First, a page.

- Use a piece of cotton thread, yarn, clear fishing line, masking tape or non-toxic plant ties (available at garden centers) to secure the top of the stem and leaf stems (petioles), allowing them to curl around the support.
- You can drape or wrap the roots around the structural support if they are long enough.
- To maintain the roots attached to the support, use garden ties; the new emerging roots will naturally grab onto the support frame.
- Monstera will continue to grow horizontally, so you should check once a week that it is wrapping itself around the support in an even manner.
- Also, ensure that the stem or petiole is not too tight by gently bending it towards its other side if necessary.
- As the plant matures, new stem tips may need support. New stem tips grow more quickly than old ones; secure them with a cotton thread or non-toxic plant tie if they start to droop.
- If this is not done, the cell growth of the tender young stem will be interrupted, and the plant may die.
Rather than staking your Monstera, prune any new growth that appears in undesirable regions to prevent it from producing new leaves and stems in any direction other than up.
Plant owners are sometimes afraid to prune their plants, but this method has the dual benefit of raising the plant to become more vertical while maintaining it at a reasonable size.
As the Monstera grows older and heavier, you should continue to check once a week for heavy or drooping stems and train them as necessary. Also, ensure that new growth is directed upwards rather than sideways.
- You might also take advantage of Monstera’s inherent desire to grow upward by utilizing its natural inclination to grow more toward the light.
- If new leaves begin to stretch in the direction of the source of light, turn the plant so that the new leaves’ growth is on end away from the window.
- The leaves will grow toward the center of the pot as they reverse directions, helping to balance it.
In their original rainforest habitat, Monsteras are vine-like plants that climb up trees. However, you don’t need to offer any support for a healthy Monstera to develop; many people like their houseplants to grow in a tree-like manner rather than as a trailing vine.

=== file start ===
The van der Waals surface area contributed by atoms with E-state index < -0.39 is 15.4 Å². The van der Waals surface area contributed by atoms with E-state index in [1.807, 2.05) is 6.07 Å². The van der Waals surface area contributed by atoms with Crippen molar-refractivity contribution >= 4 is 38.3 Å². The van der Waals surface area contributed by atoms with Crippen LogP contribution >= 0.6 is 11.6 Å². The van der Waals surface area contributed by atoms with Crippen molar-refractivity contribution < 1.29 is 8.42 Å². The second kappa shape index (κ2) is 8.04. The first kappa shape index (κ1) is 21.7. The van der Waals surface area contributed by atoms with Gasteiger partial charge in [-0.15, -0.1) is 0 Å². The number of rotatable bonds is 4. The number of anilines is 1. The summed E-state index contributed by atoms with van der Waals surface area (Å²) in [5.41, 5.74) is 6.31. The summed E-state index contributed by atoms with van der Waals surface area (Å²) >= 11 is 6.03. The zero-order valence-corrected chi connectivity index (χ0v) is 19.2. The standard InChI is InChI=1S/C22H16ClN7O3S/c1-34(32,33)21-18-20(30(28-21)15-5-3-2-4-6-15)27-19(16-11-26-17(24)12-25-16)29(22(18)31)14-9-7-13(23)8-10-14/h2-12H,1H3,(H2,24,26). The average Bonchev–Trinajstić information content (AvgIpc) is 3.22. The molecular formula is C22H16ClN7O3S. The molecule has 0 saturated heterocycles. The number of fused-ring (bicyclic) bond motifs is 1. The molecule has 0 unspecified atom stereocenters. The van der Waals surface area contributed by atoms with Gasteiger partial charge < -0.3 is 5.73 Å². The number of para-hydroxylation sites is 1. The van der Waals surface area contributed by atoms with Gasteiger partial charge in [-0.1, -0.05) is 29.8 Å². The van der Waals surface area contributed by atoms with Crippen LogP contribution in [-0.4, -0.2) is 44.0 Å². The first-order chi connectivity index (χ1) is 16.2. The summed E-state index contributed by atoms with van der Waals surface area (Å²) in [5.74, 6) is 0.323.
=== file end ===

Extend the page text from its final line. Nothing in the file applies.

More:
Training your Monstera to climb may take some time initially, but it will pay off in the long run. The growing style and the support you choose entirely depend on your personal preferences and the aesthetic you would like the plant to have.
The Monstera must follow its natural inclinations and start climbing once you’ve added support and provided the correct conditions.
Monstera deliciosa, also known as the Swiss cheese plant, is a tropical plant native to Mexico, South America and the Caribbean. Although Monstera is tropical, it can be grown indoors as a houseplant if given its unique requirements.
Monstera may be grown indoors by utilizing its natural inclination to grow toward the light. Monstera deliciosa also requires support to grow vertically. If no support is provided, the plant will begin to grow horizontally. The owner can easily train this amazing climbing plant to climb.
When anchoring your Monstera, keep in mind how tall you expect your plant to grow. A moss pole isn’t a good long-term solution if you want your plant to reach the ceiling height.
It’s also worth noting that moss or coco coir poles will quickly bond the aerial roots to the pole, but wooden/metal poles would take longer. Now that you know how to train a monster to climb, you can easily do it yourself.